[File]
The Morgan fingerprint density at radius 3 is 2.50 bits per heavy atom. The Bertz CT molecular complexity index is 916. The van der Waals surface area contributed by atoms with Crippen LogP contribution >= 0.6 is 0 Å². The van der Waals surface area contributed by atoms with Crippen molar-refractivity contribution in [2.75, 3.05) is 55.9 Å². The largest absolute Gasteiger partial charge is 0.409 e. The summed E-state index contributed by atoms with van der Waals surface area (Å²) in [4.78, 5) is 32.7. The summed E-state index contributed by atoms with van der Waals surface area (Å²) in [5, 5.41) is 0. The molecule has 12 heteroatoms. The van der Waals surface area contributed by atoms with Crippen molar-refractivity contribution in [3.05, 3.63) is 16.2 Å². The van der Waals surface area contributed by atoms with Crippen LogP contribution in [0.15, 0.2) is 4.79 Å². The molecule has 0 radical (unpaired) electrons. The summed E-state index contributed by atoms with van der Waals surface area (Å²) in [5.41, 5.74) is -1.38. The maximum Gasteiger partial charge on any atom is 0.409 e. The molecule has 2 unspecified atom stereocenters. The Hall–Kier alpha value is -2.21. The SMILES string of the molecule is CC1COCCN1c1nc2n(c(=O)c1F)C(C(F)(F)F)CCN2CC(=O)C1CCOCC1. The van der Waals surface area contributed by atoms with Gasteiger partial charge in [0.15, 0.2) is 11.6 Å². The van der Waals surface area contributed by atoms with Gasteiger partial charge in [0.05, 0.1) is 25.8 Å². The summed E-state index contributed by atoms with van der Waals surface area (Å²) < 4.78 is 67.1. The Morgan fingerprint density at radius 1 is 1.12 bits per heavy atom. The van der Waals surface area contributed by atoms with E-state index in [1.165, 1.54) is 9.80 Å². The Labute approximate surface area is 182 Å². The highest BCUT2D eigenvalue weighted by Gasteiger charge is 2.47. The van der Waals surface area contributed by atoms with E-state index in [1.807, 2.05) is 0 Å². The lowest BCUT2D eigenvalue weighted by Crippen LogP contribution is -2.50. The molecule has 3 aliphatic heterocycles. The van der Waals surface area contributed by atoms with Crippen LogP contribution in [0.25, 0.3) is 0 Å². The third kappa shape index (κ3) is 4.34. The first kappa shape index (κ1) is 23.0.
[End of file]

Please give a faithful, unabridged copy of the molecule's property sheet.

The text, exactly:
The Morgan fingerprint density at radius 3 is 2.50 bits per heavy atom. The Bertz CT molecular complexity index is 916. The van der Waals surface area contributed by atoms with Crippen LogP contribution >= 0.6 is 0 Å². The van der Waals surface area contributed by atoms with Crippen molar-refractivity contribution in [2.75, 3.05) is 55.9 Å². The largest absolute Gasteiger partial charge is 0.409 e. The summed E-state index contributed by atoms with van der Waals surface area (Å²) in [4.78, 5) is 32.7. The summed E-state index contributed by atoms with van der Waals surface area (Å²) in [5, 5.41) is 0. The molecule has 12 heteroatoms. The van der Waals surface area contributed by atoms with Crippen molar-refractivity contribution in [3.05, 3.63) is 16.2 Å². The van der Waals surface area contributed by atoms with Crippen LogP contribution in [0.15, 0.2) is 4.79 Å². The molecule has 0 radical (unpaired) electrons. The summed E-state index contributed by atoms with van der Waals surface area (Å²) in [5.41, 5.74) is -1.38. The maximum Gasteiger partial charge on any atom is 0.409 e. The molecule has 2 unspecified atom stereocenters. The Hall–Kier alpha value is -2.21. The SMILES string of the molecule is CC1COCCN1c1nc2n(c(=O)c1F)C(C(F)(F)F)CCN2CC(=O)C1CCOCC1. The van der Waals surface area contributed by atoms with Gasteiger partial charge in [0.15, 0.2) is 11.6 Å². The van der Waals surface area contributed by atoms with Gasteiger partial charge in [0.05, 0.1) is 25.8 Å². The summed E-state index contributed by atoms with van der Waals surface area (Å²) < 4.78 is 67.1. The Morgan fingerprint density at radius 1 is 1.12 bits per heavy atom. The van der Waals surface area contributed by atoms with E-state index in [1.165, 1.54) is 9.80 Å². The Labute approximate surface area is 182 Å². The highest BCUT2D eigenvalue weighted by Gasteiger charge is 2.47. The van der Waals surface area contributed by atoms with E-state index in [1.807, 2.05) is 0 Å². The lowest BCUT2D eigenvalue weighted by Crippen LogP contribution is -2.50. The molecule has 3 aliphatic heterocycles. The van der Waals surface area contributed by atoms with Crippen LogP contribution in [0.25, 0.3) is 0 Å². The third kappa shape index (κ3) is 4.34. The first kappa shape index (κ1) is 23.0.